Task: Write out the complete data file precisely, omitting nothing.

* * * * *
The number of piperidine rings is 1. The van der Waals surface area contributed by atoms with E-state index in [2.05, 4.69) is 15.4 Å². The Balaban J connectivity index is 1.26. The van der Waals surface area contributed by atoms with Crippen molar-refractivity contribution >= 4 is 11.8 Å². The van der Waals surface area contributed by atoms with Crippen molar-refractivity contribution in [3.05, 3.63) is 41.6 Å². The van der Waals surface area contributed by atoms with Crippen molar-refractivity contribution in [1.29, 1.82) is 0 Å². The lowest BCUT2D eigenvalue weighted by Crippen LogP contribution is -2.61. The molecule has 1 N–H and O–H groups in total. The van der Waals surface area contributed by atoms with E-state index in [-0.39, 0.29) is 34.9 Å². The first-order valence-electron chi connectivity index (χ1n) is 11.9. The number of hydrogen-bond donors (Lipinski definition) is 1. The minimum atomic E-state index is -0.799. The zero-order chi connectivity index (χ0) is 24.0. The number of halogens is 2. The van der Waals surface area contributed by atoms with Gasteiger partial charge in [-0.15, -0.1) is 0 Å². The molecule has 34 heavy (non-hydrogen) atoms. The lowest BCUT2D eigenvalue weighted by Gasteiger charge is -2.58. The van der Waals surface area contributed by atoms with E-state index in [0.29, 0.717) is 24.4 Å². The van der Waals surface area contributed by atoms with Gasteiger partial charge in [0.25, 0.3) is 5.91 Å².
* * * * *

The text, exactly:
The number of piperidine rings is 1. The van der Waals surface area contributed by atoms with E-state index in [2.05, 4.69) is 15.4 Å². The Balaban J connectivity index is 1.26. The van der Waals surface area contributed by atoms with Crippen molar-refractivity contribution >= 4 is 11.8 Å². The van der Waals surface area contributed by atoms with Crippen molar-refractivity contribution in [3.05, 3.63) is 41.6 Å². The van der Waals surface area contributed by atoms with Crippen molar-refractivity contribution in [1.29, 1.82) is 0 Å². The lowest BCUT2D eigenvalue weighted by Crippen LogP contribution is -2.61. The molecule has 1 N–H and O–H groups in total. The van der Waals surface area contributed by atoms with E-state index in [-0.39, 0.29) is 34.9 Å². The first-order valence-electron chi connectivity index (χ1n) is 11.9. The number of hydrogen-bond donors (Lipinski definition) is 1. The minimum atomic E-state index is -0.799. The zero-order chi connectivity index (χ0) is 24.0. The number of halogens is 2. The van der Waals surface area contributed by atoms with Gasteiger partial charge in [-0.15, -0.1) is 0 Å². The molecule has 34 heavy (non-hydrogen) atoms. The lowest BCUT2D eigenvalue weighted by Gasteiger charge is -2.58. The van der Waals surface area contributed by atoms with E-state index in [0.29, 0.717) is 24.4 Å². The van der Waals surface area contributed by atoms with Gasteiger partial charge in [0.25, 0.3) is 5.91 Å².